Change of Roles: The Weakness of the Developing World

World markets are going through a period of uncertainty. The struggle of the financial market in China is harming the expectation of growth in developing economies. Subsequently, the risk aversion of investors has risen, and capital is going back to the developed economies.

On the other hand, the Federal Reserve (FED) expects a prompt normalization of the economy in the USA. Growth expectation was increased from 1.9% to 2.1% for 2015, and the unemployment expectations were reduced from 5.3% to 5%, which is close to the FED´s NAIRU mark (the level of unemployment below which inflation rises). Despite this, the low price of commodities and the reevaluation of the dollar could increase a deflationary risk. The possible implications of both external shocks and inflation expectations could explain the decision of the FED interest-rate-setter to maintain unaltered rates. Yet, in the next months they will probably increase because low interest rates encourage risky investments and lay foundations for future financial bubbles.

The situation is different in emerging markets where the relative normalization of the American economy and the diminution of the price of raw materials have created a rebalancing of global portfolios. Capital that once flowed to emerging markets in search of shelter during the crisis is going back to the developed world, especially to assets that are priced in dollars. The growth projection for the developing world has decreased along with inflation expectations. Countries that operate under an inflation-targeting model, such as Colombia and Chile, are expected to have observed inflation rates above the objective.

There is a specific challenge for the emerging and developing world. The FED is waiting to see if a recovery in the American labor market, based upon an economic model that states a tight labor market leads to inflation. If the FED were confident that unemployment is trending downward, there would be an increase in the rates and a stronger position of the dollar relative to other currencies. The impact on developing countries will be twofold. On one hand, the deposits of American banks will increase due to the rising profits of deposits and the costs of holding debt. This can raise the investment in the stock market and boost stock prices, which means that more capital will be returning to the USA and leaving developing economies. On the other hand, there would be an extra depreciation of the developing world´s currencies that can lead to both positive and negative effects. The negative effect is the increase in external debt and inflationary pressures on the supply curve while the positive consequence is the opportunity for expanding exports.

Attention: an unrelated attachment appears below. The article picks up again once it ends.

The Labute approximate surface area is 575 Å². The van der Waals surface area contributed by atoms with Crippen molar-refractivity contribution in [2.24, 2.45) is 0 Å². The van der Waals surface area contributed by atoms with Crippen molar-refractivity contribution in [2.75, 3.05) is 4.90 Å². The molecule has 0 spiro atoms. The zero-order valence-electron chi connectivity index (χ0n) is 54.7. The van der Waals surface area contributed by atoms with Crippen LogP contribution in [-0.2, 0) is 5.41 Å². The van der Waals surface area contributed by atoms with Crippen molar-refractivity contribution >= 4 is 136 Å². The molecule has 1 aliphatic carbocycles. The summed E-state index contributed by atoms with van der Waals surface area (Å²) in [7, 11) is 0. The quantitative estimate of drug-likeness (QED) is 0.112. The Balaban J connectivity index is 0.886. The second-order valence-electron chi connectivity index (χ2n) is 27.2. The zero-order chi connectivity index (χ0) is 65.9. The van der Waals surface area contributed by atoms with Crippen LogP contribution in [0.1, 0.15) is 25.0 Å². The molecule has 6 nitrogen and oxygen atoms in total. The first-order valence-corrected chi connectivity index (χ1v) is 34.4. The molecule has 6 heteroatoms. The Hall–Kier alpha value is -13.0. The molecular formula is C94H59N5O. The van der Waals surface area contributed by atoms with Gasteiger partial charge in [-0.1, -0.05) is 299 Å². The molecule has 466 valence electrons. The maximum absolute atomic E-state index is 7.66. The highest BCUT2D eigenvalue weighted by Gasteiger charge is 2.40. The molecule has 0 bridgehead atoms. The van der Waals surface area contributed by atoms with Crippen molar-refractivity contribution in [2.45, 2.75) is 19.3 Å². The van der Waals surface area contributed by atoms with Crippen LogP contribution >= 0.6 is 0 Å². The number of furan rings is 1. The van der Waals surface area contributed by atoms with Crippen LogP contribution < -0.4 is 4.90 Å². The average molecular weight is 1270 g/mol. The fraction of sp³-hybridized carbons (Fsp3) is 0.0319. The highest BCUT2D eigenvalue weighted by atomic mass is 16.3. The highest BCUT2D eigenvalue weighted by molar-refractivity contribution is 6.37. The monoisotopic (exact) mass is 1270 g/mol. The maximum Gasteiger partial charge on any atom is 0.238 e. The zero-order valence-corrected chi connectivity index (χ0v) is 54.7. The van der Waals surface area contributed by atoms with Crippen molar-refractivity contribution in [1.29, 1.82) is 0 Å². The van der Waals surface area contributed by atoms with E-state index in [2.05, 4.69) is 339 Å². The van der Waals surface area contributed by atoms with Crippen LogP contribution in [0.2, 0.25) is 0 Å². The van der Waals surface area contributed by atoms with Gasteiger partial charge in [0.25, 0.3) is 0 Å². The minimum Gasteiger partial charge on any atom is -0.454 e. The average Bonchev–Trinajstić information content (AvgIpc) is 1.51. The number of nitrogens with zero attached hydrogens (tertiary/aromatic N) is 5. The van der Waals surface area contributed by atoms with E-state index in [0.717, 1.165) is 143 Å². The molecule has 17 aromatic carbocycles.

The inflation-targeting model suggests that the exchange rate will adjust to external shocks and inflation will remain constant. Yet, the current contexts have created pressures on both the inflation and exchange rate simultaneously. The prices in the developing world are increasing due to more expensive imports for consumption and production. Consequently, because the shock is being driven by a real variable rather than a nominal one, the Central Bank´s range of options have been diminished.

To prevent a crisis, countries in the developing world with an inflation target should find a way to accomplish their inflation goals in order to maintain the trust of the market. The first action that theory suggests is to raise interest rates. As shown however, the inflationary pressures are not being driven by monetary shocks. An increase of interest rates can harm the economic growth more by increasing prices of debt in a scenario of less foreign investments. Another alternative is to use foreign-exchange reserves (FX reserves) by randomly selling dollars to appreciate their national currencies; this is known as dirty flotation. However, FX-reserves are used to prevent a sudden stop in the economy; they can be seen as the mechanism to pay imports in case the income to pay for them is cero. These countries could be exposed to an economic crisis because of the decreased amount, and there would be no assurance or insurance in the case of a sudden stop.

What the Banks should do is adjust the inflation target for the next year to drive the market expectation towards a new goal, while declaring its commitment to go back to the usual target in 2017. Without this adjustment, the only solutions are to harm economic growth by increasing interest rates, or overshoot the inflation target and lose the credibility gained.


Botero_croppedAndrés Londoño Botero is first year MPP student at the Hertie School of Governance. He holds a BA degree on economics from the Universidad de los Andes, Colombia.


References upon request.